More women are becoming managers but they are still concerned over equality,
according to research by the Institute of Management.
A quarter of managers are now women compared with 9 per cent a decade ago,
and one in 10 directors are female. This representation at boardroom level is a
five- fold increase from the early 1990s.
The report called A Woman’s Place? also shows a third of the 1,500 women
surveyed believe their organisation still discriminates against women managers
in terms of pay policy.
Nearly half think women still suffer discrimination when it comes to
Mary Chapman, director-general of the Institute of Management, said,
"It’s good news that women are using their training and skills to grasp
opportunities in management.
"But many still perceive unacceptable levels of discrimination in pay
and promotion. Organisations need to tackle these issues head on with transparent
reward and promotion procedures based on ability and achievement."
The research shows women in senior management positions are becoming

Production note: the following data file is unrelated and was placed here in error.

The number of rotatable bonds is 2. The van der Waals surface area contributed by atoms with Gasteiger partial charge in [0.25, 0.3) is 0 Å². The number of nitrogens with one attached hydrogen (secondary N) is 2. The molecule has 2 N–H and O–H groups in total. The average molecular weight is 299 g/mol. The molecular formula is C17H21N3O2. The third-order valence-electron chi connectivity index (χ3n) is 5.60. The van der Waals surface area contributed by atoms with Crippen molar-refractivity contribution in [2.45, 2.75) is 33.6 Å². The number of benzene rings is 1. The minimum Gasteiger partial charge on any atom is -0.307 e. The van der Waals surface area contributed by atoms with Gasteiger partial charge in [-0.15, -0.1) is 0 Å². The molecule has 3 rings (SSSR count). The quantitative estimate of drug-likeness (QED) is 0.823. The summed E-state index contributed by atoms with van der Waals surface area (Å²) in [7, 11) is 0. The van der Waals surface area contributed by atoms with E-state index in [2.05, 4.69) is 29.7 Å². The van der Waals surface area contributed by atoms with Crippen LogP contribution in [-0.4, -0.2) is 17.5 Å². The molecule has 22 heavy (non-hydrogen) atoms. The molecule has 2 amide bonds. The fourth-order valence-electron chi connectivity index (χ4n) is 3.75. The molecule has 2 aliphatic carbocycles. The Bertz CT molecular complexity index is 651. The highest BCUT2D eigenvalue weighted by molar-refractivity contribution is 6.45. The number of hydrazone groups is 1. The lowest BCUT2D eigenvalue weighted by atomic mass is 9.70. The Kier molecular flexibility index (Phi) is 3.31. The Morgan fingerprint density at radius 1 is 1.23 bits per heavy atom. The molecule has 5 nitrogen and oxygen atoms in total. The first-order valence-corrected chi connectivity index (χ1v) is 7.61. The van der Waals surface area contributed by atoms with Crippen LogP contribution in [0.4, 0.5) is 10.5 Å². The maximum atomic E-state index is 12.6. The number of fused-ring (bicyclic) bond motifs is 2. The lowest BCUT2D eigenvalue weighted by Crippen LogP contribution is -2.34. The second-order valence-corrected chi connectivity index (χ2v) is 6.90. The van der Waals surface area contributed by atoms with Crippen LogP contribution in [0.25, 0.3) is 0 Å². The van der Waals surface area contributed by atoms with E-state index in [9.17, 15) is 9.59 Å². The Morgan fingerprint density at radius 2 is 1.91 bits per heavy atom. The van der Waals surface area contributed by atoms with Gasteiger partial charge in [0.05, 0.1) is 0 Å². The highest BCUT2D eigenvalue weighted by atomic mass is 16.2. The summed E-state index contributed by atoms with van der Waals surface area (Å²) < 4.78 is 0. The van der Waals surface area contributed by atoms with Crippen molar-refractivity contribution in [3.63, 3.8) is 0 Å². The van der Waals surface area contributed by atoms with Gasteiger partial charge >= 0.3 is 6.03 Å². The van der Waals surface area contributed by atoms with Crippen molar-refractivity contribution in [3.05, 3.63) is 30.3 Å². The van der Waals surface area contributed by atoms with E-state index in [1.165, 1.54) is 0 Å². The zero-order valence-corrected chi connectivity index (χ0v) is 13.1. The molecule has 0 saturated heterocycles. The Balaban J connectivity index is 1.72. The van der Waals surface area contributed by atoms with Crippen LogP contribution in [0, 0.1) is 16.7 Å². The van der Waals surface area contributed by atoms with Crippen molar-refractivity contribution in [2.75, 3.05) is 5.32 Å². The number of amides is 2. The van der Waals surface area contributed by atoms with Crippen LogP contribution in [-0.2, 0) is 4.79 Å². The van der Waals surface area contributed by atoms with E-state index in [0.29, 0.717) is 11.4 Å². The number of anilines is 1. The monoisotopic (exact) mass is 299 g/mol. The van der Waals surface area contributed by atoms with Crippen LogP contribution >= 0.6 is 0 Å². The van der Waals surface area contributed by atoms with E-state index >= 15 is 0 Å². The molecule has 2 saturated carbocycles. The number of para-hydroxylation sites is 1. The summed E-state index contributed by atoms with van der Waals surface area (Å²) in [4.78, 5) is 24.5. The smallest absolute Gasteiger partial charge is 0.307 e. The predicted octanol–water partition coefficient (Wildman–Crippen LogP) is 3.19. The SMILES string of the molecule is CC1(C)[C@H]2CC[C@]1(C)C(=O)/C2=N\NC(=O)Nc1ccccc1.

important role models.
The number of women who cite their female manager as supportive of their
career has risen from 16 per cent in 1992 to 26 per cent. However, 35 per cent
still list the "old boys’ network" as a career barrier – a drop of
eight per cent since 1992 – and 16 per cent still say they are hindered by
sexual discrimination – down from nearly a quarter.
Over a quarter cite family commitments as a career barrier.
Today’s female managers are confident in their abilities and their value in
the workplace, with 56 per cent aspiring to a board level position, says the
Many are also becoming the main breadwinners in their families. Just over 40
per cent of female executives married or living with a partner bring home the
main salary and a further 33 per cent are joint breadwinners.
By Lisa Bratby